Corporate Law

Combating Economic Warfare via the WTO: Contextualising Chinese Apps Ban in the GATS Framework

Investors will be wary of risking investment in countries if economic warfare measures become the norm.

Ayushi Singh


Multilateral trade relations have endured major shifts towards unilateralism and protectionist narratives. There has been a normalization of unilateral strong-arming of trade relations for geopolitical and diplomatic results – in other words, economic warfare has been weaponized for mercantilist ambitions. India has also suffered the brunt of this shift – with the revocation of GSP status benefits by the USA in 2019 and the victim of the infamous national security steel and aluminium tariffs [“US Tariffs”] imposed by the USA in 2018.

The decision to ban 59 Chinese apps [“Notification”] portrays a step towards economic warfare in the midst of “emergent nature of threats” at the Galwan Valley. The apps were found to be engaging in activities “prejudicial to sovereignty and integrity of India, defence of India, security of state and public order.

China has declared this ban to be in breach of World Trade Organisation [WTO] rules. Officials have hinted at the use of security exceptions of the WTO agreements; reminiscent of the defence taken for US Tariffs. In fact, any measure taken with protectionist inclinations will most likely resort to the security exception enumerated in Article XXI of GATT or Article XIV bis of GATS; along with other general exceptions. In the following discussion, the success of these exceptions will be analysed in the context of the present Notification.

Security Exception

The scope of the GATS is applicable to measures affecting trade in services. Article I.2 foresees four methods of supply of services i.e. cross-border supply [Mode 1]; consumption abroad [Mode 2]; commercial presence [Mode 3] and movement of natural persons [Mode 4]. Article II establishes “immediate and unconditional application” of Most Favoured Nation [“MFN”] treatment for all service suppliers’ i.e. a principle of non-discrimination to accord equal treatment to all countries seeking to supply services.

Additionally, countries may also be subject to other binding obligations of ensuring Market Access {“MA”] [Article XVI] and National Treatment [“NT’] [Article XVII] i.e. assuring non-discrimination between a member state and domestic competitors of like services. MA and NT protection in the GATS is accorded as per the specific commitments made by the Member State in its Schedules of Commitments. In this way, countries can expand or limit MA and NT benefits in some service sectors and for each mode of supply. For illustration, India has taken specific MA and NT commitments for “Communication services” like “voice mail”, “online information and database retrieval”, etc. Apps providing similar services are subject to “no[ne]” limitation in MA and NT as per this commitment. However, no specific commitment to MA or NT has been taken for digital services and apps. Therefore, the Notification is free from scrutiny under these provisions; limiting the scrutiny to violation of MFN.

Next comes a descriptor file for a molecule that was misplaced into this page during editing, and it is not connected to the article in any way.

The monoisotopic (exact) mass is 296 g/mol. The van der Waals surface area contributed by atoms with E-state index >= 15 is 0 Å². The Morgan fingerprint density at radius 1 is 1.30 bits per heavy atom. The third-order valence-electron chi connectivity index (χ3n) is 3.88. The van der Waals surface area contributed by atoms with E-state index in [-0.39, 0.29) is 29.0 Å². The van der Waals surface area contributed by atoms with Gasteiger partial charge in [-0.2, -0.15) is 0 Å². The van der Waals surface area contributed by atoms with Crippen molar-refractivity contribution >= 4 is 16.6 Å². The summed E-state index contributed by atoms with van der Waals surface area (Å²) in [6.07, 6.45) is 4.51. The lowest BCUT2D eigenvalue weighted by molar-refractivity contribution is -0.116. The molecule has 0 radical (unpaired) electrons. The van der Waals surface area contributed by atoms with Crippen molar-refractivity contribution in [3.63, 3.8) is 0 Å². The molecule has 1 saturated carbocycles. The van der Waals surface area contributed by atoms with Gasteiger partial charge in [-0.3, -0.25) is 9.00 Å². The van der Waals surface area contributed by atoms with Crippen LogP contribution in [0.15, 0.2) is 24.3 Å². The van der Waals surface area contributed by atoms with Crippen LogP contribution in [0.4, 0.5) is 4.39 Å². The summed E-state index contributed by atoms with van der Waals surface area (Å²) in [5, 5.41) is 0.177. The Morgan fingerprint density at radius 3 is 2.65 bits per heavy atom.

Article XIV bis:1(b) and Article XXI GATT allow members to take any action for the protection of essential security interests “which it considers” necessary. Such action must be related to the three security interests enumerated, for e.g. (iii): “taken in time of war or other emergency in international relations”. Article XIV bis:1(a) enables protection from disclosure of any information the State considers contrary to essential security interests.

When the US Tariffs were instituted,  it resorted to the prevalent jurisprudence at that time, based on plain reading of the Article i.e. countries had a free run on the “necessity, form, design and structure of the measures” taken under the Article. Russia claimed the same ‘self-judging’ approach to the reading of the Article in Russia – Traffic in Transit where Article XXI measures had been taken in response to the emergency in international relations in 2014 (Crimea).

In Russia-Traffic in Transit, the Panel Report sided with Ukraine to posit the requirement of objective assessment to prove that member states have applied the Article in good faith. The Member State must submit objective facts to display how the measure had been taken due to the situations enumerated in the Article. This includes a submission to establish “chronological concurrence” between the time of taking the measure and the actual event of war or emergency in international relations.

The broad spectrum of what could be called an “emergency in international relations” is hardly objective like an event of war; as the latter can be explicitly proven. However, the objective meaning of an emergency can be gauged by its structural proximity in the phrase “war or other emergency..” – war is a type of emergency in international relations and other instances must also require the same urgency in political and military interests that war does. The emergency must display urgent danger or conflict that can be a threat to public order and law. Therefore, political and economic differences between Members cannot be enough to constitute an emergency.